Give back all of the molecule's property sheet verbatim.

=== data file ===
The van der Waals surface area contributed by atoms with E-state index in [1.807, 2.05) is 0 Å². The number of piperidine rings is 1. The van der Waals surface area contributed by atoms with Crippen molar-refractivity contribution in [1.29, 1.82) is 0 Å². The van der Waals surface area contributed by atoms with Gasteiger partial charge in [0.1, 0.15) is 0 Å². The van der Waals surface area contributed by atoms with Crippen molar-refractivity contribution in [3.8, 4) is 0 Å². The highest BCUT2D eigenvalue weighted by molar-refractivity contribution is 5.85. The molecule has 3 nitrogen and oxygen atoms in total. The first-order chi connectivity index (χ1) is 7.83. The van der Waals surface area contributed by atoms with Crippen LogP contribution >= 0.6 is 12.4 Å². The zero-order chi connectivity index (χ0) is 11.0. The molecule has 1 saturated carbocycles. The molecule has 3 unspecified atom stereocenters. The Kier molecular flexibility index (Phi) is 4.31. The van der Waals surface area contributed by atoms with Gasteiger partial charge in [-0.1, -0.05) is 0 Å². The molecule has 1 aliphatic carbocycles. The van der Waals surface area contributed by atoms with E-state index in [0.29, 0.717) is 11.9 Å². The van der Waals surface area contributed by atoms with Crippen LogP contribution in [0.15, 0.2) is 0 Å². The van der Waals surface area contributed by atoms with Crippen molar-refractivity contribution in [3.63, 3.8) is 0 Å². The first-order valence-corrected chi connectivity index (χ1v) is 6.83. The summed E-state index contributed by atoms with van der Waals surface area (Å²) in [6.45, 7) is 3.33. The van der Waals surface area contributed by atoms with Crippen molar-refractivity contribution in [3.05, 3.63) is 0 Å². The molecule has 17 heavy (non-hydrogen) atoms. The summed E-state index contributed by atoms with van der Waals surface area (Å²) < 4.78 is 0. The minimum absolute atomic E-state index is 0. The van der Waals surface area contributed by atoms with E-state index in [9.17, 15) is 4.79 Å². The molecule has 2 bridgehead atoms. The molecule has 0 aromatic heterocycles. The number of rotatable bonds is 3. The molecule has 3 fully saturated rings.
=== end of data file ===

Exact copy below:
The van der Waals surface area contributed by atoms with E-state index in [1.807, 2.05) is 0 Å². The number of piperidine rings is 1. The van der Waals surface area contributed by atoms with Crippen molar-refractivity contribution in [1.29, 1.82) is 0 Å². The van der Waals surface area contributed by atoms with Gasteiger partial charge in [0.1, 0.15) is 0 Å². The van der Waals surface area contributed by atoms with Crippen molar-refractivity contribution in [3.8, 4) is 0 Å². The highest BCUT2D eigenvalue weighted by molar-refractivity contribution is 5.85. The molecule has 3 nitrogen and oxygen atoms in total. The first-order chi connectivity index (χ1) is 7.83. The van der Waals surface area contributed by atoms with Crippen LogP contribution >= 0.6 is 12.4 Å². The zero-order chi connectivity index (χ0) is 11.0. The molecule has 1 saturated carbocycles. The molecule has 3 unspecified atom stereocenters. The Kier molecular flexibility index (Phi) is 4.31. The van der Waals surface area contributed by atoms with Gasteiger partial charge in [-0.1, -0.05) is 0 Å². The molecule has 1 aliphatic carbocycles. The van der Waals surface area contributed by atoms with E-state index in [0.29, 0.717) is 11.9 Å². The van der Waals surface area contributed by atoms with Crippen LogP contribution in [0.15, 0.2) is 0 Å². The van der Waals surface area contributed by atoms with Crippen molar-refractivity contribution in [3.63, 3.8) is 0 Å². The first-order valence-corrected chi connectivity index (χ1v) is 6.83. The summed E-state index contributed by atoms with van der Waals surface area (Å²) in [6.45, 7) is 3.33. The van der Waals surface area contributed by atoms with Crippen molar-refractivity contribution in [3.05, 3.63) is 0 Å². The molecule has 17 heavy (non-hydrogen) atoms. The summed E-state index contributed by atoms with van der Waals surface area (Å²) < 4.78 is 0. The minimum absolute atomic E-state index is 0. The van der Waals surface area contributed by atoms with E-state index in [9.17, 15) is 4.79 Å². The molecule has 2 bridgehead atoms. The molecule has 0 aromatic heterocycles. The number of rotatable bonds is 3. The molecule has 3 fully saturated rings.